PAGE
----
About that EDM…

“What ought to make worship delightful to us is not…its novelty or its aesthetic beauty, but its object.”

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An earlier post made note of a CT article detailing the emergence of EDM (electronic dance music) into corporate worship settings. When making light of the latest fad, conscientiousness can sound an awful lot like crankiness, and since no one gives serious thought to the arguments of a crank I thought I might offer reasons for my dissent.

My antagonism toward EDM has very little to do with style per se. I do think it’s naive to act as if all styles are created equal when it comes to a corporate worship service but, objectively speaking, my dissent has less to do with what it is than why it is.

The CT article leads me to believe that a major reason why EDM has been brought into the church service is because we’re hoping to keep up with the cultural trend. Now a trend isn’t necessarily sinful but, like a man-bun, that’s no excuse for accepting it. Years ago Os Guinness astutely noted:

A common reason many people are uncritical today is that they see trends as simple, straight, and short–almost like the flight of a missile. But in fact, trends are much more like the bounce patterns of a ball in a pinball machine. Where it comes from, where [it] is bouncing to, and what it is hitting on the way are more important in interpreting a trend than seeing precisely where it is at any particular moment.

Read through the article with an eye toward answering the Guinness questions and you might just see the EDM trend in a different light. But beyond a general wariness of all things trendy, we have many other reasons to keep EDM out of a church service:

(1) Spiritual ≠ suitable. In a nuanced discussion on the appropriate use of tongues in the church Paul says “I thank God, I speak in tongues more than you all; however, in the church I desire to speak five words with my mind so that I may instruct others also, rather than ten thousand words in a tongue” (1Cor 14:18-19). Notice that Paul (a) affirms the gift and (b) claims to make use of it personally but (c) curtails it’s use in a corporate setting. So even those things which have spiritual value are not necessarily suitable for an assembled church. The test, Paul says, is what’s edifying for the body (14:4, 26). The relevance of the edification principle to EDM is worth considering. Maybe we could take a cue from Paul and say “I listen to EDM praise more than you all but in the church I’d rather do something different.” Of course, this assumes that EDM shows signs of an edification deficit. Read on.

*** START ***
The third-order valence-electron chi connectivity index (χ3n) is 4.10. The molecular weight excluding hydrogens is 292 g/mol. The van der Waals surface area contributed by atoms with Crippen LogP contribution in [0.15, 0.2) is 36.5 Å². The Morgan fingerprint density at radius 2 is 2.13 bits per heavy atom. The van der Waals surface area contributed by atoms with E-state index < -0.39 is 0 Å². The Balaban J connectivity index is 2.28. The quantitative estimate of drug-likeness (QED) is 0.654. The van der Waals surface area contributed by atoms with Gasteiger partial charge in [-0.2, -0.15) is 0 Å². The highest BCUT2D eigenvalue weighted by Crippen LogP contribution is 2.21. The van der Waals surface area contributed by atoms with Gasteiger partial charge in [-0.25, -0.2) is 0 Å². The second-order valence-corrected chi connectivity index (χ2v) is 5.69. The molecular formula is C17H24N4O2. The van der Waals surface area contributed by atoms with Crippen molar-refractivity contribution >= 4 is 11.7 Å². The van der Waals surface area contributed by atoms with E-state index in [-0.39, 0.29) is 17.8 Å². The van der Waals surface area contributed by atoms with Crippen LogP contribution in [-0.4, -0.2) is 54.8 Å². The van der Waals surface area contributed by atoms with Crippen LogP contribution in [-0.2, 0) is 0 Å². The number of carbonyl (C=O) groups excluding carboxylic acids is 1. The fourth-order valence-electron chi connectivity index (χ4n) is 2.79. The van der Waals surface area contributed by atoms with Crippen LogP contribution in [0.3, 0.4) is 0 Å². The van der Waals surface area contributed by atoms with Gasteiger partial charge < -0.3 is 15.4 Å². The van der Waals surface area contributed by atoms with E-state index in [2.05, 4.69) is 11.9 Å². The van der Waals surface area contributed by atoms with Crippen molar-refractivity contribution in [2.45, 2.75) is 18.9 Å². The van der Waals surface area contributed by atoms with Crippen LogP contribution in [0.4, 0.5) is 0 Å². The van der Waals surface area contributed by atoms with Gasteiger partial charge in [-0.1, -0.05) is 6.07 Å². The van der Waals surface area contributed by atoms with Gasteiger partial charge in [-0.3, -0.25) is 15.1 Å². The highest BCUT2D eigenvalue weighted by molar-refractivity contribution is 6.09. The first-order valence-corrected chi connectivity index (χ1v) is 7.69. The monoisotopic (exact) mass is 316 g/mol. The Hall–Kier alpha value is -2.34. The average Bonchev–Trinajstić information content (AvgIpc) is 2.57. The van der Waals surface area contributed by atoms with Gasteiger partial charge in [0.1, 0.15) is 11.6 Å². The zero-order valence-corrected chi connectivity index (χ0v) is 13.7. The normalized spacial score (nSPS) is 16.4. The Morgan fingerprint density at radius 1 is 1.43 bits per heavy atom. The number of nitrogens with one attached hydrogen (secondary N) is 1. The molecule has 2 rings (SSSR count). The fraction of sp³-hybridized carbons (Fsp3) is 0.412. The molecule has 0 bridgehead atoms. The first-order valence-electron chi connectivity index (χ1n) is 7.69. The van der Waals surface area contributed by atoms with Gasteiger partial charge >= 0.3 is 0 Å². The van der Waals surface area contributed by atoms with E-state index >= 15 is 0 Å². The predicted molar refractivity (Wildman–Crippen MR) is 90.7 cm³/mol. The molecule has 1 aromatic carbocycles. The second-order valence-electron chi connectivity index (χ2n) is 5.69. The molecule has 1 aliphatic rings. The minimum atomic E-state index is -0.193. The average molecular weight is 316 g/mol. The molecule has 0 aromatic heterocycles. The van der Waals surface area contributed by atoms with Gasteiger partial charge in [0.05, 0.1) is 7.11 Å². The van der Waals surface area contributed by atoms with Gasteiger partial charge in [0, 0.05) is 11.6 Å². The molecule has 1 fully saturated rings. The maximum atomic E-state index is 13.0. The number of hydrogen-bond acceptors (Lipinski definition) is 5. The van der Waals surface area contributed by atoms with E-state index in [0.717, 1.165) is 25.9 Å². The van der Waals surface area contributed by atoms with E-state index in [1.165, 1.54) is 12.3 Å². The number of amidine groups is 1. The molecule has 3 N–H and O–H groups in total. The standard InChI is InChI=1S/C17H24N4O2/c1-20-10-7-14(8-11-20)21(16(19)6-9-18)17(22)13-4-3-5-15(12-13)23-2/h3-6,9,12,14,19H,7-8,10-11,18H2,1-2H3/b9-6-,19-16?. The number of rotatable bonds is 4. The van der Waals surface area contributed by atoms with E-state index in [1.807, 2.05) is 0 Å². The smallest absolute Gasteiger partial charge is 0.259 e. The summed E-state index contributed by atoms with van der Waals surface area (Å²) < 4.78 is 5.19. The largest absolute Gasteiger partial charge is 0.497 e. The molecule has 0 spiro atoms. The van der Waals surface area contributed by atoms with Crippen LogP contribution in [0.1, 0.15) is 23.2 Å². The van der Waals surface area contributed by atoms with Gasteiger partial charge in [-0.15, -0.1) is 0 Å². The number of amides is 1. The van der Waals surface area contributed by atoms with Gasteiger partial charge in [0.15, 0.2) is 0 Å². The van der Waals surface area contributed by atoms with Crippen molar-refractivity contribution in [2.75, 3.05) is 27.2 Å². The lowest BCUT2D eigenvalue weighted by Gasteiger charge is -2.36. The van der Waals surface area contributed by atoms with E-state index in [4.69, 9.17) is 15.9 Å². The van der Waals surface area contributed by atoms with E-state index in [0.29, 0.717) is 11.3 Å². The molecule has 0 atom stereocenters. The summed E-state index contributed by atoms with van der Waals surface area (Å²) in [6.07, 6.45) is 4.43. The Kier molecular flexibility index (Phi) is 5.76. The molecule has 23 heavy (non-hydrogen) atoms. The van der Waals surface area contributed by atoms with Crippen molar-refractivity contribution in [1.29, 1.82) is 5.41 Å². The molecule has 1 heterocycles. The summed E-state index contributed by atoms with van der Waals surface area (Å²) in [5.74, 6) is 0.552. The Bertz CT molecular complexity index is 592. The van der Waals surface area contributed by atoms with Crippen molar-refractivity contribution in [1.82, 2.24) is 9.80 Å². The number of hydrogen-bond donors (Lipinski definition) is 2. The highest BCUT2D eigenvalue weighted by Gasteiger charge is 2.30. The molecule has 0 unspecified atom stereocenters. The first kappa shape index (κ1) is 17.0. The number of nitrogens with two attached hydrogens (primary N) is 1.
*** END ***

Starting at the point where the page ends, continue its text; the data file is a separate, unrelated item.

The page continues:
(2) Aesthetics vs. articulation. From the article: “the aesthetics and structure of EDM also present challenges in terms of balancing instrumentation and the articulation of the message through text.” Like it or not, the Christian faith is word/text based and that has to shape the way we use music in the assembly. See, for example, Col 3:16 where song is a means of instruction.

(3) Delighting in novelty. Quoth D. A. Carson: “What ought to make worship delightful to us is not…its novelty or its aesthetic beauty, but its object.” Try finding the object of worship in the CT article. See also the quotes in #4.

(4) EDM’s contribution to a corporate service is trivial (at best). To wit:

But it’s the effect the music has on congregants . . . that has worship leaders most    intrigued. “It just brings more of a liveliness to the worship atmosphere,” [a worship pastor] said. “When you hear it, you just kind of want to move a little bit more.”

“[EDM] gives permission to have fun and jump around . . . When you look out into the congregation or the crowd, everyone is just jumping to the music. And I feel that is the beauty of EDM—you can’t not jump to the beat.”

(5) Ironically, EDM advocates are sowing the seeds of their own irrelevance. What stirs passions today will be passe tomorrow. What then–identify & adopt the next latest trend? [On the whole, I think Christians are more likely to pick up a trend on it’s way out but that’s a discussion for another time]